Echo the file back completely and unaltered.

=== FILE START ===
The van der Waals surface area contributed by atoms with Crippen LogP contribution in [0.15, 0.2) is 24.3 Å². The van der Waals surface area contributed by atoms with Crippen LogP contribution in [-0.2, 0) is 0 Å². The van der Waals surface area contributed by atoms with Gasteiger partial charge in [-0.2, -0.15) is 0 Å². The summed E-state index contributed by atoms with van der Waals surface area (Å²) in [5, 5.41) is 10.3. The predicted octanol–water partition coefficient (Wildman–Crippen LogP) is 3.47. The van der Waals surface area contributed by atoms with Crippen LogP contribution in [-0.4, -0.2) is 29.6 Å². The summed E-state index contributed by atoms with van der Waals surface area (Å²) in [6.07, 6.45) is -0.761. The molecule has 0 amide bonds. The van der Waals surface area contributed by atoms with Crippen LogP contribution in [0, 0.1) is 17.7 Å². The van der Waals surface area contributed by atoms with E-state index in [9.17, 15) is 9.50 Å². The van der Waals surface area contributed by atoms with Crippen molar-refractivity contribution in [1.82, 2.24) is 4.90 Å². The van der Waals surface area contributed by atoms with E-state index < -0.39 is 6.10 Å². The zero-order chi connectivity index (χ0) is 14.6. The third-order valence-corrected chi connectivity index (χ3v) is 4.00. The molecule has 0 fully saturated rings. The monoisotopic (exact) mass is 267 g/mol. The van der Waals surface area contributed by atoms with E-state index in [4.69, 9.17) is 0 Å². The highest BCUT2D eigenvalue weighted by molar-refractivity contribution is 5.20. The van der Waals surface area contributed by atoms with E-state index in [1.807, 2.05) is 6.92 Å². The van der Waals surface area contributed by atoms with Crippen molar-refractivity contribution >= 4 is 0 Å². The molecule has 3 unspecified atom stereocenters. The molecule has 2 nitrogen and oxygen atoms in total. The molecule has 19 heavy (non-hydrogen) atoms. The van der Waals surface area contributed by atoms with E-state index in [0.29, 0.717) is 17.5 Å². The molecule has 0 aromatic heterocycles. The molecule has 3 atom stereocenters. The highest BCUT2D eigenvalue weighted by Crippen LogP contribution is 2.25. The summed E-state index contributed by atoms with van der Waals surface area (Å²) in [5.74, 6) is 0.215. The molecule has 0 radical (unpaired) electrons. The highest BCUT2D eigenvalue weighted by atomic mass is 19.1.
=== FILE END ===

The van der Waals surface area contributed by atoms with Crippen LogP contribution in [0.15, 0.2) is 24.3 Å². The van der Waals surface area contributed by atoms with Crippen LogP contribution in [-0.2, 0) is 0 Å². The van der Waals surface area contributed by atoms with Gasteiger partial charge in [-0.2, -0.15) is 0 Å². The summed E-state index contributed by atoms with van der Waals surface area (Å²) in [5, 5.41) is 10.3. The predicted octanol–water partition coefficient (Wildman–Crippen LogP) is 3.47. The van der Waals surface area contributed by atoms with Crippen LogP contribution in [-0.4, -0.2) is 29.6 Å². The summed E-state index contributed by atoms with van der Waals surface area (Å²) in [6.07, 6.45) is -0.761. The molecule has 0 amide bonds. The van der Waals surface area contributed by atoms with Crippen LogP contribution in [0, 0.1) is 17.7 Å². The van der Waals surface area contributed by atoms with E-state index in [9.17, 15) is 9.50 Å². The van der Waals surface area contributed by atoms with Crippen molar-refractivity contribution in [1.82, 2.24) is 4.90 Å². The van der Waals surface area contributed by atoms with E-state index < -0.39 is 6.10 Å². The zero-order chi connectivity index (χ0) is 14.6. The third-order valence-corrected chi connectivity index (χ3v) is 4.00. The molecule has 0 fully saturated rings. The monoisotopic (exact) mass is 267 g/mol. The van der Waals surface area contributed by atoms with E-state index in [4.69, 9.17) is 0 Å². The highest BCUT2D eigenvalue weighted by molar-refractivity contribution is 5.20. The van der Waals surface area contributed by atoms with E-state index in [1.807, 2.05) is 6.92 Å². The van der Waals surface area contributed by atoms with Crippen molar-refractivity contribution >= 4 is 0 Å². The molecule has 3 unspecified atom stereocenters. The molecule has 2 nitrogen and oxygen atoms in total. The molecule has 19 heavy (non-hydrogen) atoms. The van der Waals surface area contributed by atoms with E-state index in [0.29, 0.717) is 17.5 Å². The molecule has 0 aromatic heterocycles. The molecule has 3 atom stereocenters. The highest BCUT2D eigenvalue weighted by Crippen LogP contribution is 2.25. The summed E-state index contributed by atoms with van der Waals surface area (Å²) in [5.74, 6) is 0.215. The molecule has 0 radical (unpaired) electrons. The highest BCUT2D eigenvalue weighted by atomic mass is 19.1.